The Election Commission further accused Future Forward that the loan violated section 72 which prohibits a party from accepting donations from an illegal source or acquired in an illegal manner. This offence is punishable by party dissolution. While most legal experts agreed that section 72 refers to donations from criminal activities, e.g. drug money, the Constitutional Court agreed with the Election Commission’s interpretation. It dissolved the party as well as banned the party executives from politics for ten years.
The decision drew criticism
from many leading legal scholars who considered the Constitutional Court abused
the campaign finance law in order to help Prayuth Chan-ocha get rid of his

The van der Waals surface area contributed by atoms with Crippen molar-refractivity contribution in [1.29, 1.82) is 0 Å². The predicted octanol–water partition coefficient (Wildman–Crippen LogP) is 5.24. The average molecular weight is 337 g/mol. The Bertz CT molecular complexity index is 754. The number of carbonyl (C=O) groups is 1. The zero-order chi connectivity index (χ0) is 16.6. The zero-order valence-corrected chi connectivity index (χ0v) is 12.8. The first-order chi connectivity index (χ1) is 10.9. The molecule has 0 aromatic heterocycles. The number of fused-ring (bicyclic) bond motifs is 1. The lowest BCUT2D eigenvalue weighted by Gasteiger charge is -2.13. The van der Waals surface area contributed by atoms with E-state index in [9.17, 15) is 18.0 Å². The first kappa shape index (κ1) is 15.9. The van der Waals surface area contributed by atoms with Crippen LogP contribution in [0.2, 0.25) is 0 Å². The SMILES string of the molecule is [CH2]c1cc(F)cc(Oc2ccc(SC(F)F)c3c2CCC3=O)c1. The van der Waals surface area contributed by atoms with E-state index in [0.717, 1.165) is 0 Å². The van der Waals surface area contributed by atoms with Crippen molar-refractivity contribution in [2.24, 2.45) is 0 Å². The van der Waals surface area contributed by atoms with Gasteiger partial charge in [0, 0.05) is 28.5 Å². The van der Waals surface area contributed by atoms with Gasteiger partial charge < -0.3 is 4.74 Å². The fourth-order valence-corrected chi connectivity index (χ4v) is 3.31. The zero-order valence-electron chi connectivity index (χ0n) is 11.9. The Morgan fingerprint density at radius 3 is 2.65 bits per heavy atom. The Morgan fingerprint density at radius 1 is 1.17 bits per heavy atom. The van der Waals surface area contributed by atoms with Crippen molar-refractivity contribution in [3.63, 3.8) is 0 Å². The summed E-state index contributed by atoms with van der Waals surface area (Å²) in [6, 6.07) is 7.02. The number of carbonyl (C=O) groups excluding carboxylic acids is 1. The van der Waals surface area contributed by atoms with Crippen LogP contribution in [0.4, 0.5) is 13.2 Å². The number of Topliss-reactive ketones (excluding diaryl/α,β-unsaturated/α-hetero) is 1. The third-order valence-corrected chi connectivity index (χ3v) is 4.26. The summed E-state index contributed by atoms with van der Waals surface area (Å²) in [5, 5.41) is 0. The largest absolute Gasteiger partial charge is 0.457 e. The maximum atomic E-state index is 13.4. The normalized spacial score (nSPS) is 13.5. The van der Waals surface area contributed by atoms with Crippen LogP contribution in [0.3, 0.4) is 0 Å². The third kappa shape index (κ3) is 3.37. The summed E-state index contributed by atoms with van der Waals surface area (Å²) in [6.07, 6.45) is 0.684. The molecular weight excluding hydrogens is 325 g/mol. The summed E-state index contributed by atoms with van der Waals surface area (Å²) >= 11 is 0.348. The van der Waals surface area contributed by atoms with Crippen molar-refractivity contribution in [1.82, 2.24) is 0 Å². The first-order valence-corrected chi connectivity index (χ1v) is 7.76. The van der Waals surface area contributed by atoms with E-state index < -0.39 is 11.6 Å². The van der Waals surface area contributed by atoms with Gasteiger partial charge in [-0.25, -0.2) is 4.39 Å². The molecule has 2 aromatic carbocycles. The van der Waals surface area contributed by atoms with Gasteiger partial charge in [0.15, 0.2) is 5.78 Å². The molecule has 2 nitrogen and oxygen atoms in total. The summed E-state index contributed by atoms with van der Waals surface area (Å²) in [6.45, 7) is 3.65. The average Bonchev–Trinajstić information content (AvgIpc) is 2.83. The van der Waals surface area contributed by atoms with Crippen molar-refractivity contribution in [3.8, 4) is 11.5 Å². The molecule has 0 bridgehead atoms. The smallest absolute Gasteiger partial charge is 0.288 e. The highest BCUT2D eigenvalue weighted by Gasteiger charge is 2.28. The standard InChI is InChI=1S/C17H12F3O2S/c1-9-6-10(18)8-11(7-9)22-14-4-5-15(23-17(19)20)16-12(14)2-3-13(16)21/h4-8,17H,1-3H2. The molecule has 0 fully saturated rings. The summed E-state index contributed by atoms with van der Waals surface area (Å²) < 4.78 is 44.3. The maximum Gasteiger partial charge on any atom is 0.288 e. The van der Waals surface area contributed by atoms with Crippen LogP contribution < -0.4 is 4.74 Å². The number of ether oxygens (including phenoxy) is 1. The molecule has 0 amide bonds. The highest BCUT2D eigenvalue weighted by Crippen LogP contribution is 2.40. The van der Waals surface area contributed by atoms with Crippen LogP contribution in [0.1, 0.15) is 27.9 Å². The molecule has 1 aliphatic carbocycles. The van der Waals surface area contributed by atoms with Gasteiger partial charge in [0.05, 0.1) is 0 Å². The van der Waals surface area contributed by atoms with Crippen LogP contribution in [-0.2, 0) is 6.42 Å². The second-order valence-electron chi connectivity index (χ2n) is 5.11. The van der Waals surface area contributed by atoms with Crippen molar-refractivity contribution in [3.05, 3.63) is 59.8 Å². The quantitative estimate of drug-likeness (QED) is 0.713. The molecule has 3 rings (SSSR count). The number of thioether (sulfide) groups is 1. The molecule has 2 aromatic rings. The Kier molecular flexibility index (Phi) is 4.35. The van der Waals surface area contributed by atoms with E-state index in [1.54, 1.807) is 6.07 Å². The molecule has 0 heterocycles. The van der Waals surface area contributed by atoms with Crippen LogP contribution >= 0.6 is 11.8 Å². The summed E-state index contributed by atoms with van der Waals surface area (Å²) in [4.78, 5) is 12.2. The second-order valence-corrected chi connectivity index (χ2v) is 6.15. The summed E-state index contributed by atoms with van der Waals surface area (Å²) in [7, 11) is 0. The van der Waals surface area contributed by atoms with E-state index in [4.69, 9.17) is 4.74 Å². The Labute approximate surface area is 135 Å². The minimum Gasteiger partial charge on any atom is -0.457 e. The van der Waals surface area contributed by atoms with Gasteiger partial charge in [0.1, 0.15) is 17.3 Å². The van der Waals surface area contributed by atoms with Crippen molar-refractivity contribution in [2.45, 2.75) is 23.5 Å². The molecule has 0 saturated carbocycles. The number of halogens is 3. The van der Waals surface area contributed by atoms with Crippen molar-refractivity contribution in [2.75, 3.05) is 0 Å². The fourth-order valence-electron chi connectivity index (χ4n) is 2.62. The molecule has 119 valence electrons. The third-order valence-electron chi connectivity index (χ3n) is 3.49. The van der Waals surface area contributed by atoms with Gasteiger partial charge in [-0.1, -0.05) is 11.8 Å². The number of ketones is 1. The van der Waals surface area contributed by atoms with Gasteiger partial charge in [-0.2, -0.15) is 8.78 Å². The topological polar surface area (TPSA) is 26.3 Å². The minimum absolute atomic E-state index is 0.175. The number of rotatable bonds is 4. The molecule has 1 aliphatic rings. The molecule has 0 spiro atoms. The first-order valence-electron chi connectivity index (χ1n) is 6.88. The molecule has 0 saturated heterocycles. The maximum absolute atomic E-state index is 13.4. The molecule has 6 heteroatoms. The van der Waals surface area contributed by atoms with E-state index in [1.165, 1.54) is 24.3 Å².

political enemy. The case was fraught with irregularities. The accusation was
flimsy and the trial was so brief that the Constitutional Court failed to issue
a warrant to summon witnesses upon Future Forward’s request. It was apparent
that the Constitutional Court judges were asserting their personal preference
over what a proper business loan was supposed to be like. The decision did not
explain why the court considered the interest rate of 7.5 and 2 % per year too
low when the normal business interest rate was 2-5%. The decision’s
understanding of an illegal donation was extremely broad. But the Constitutional
Court defended its decision as necessary to prevent a party from being unduly
dominated by an individual and to promote transparency and public trust in the
political party system. The Constitutional Court’s reasoning reflected the
deeper ideological problem that underlies Thailand’s constitutional crisis: a
fanatical obsession with clean politics and a disdain for politicians.
Attempts at protecting democracy gone
As evidenced by 20 coups, Thailand has
never completed its democratic consolidation. Since the 1932 democratic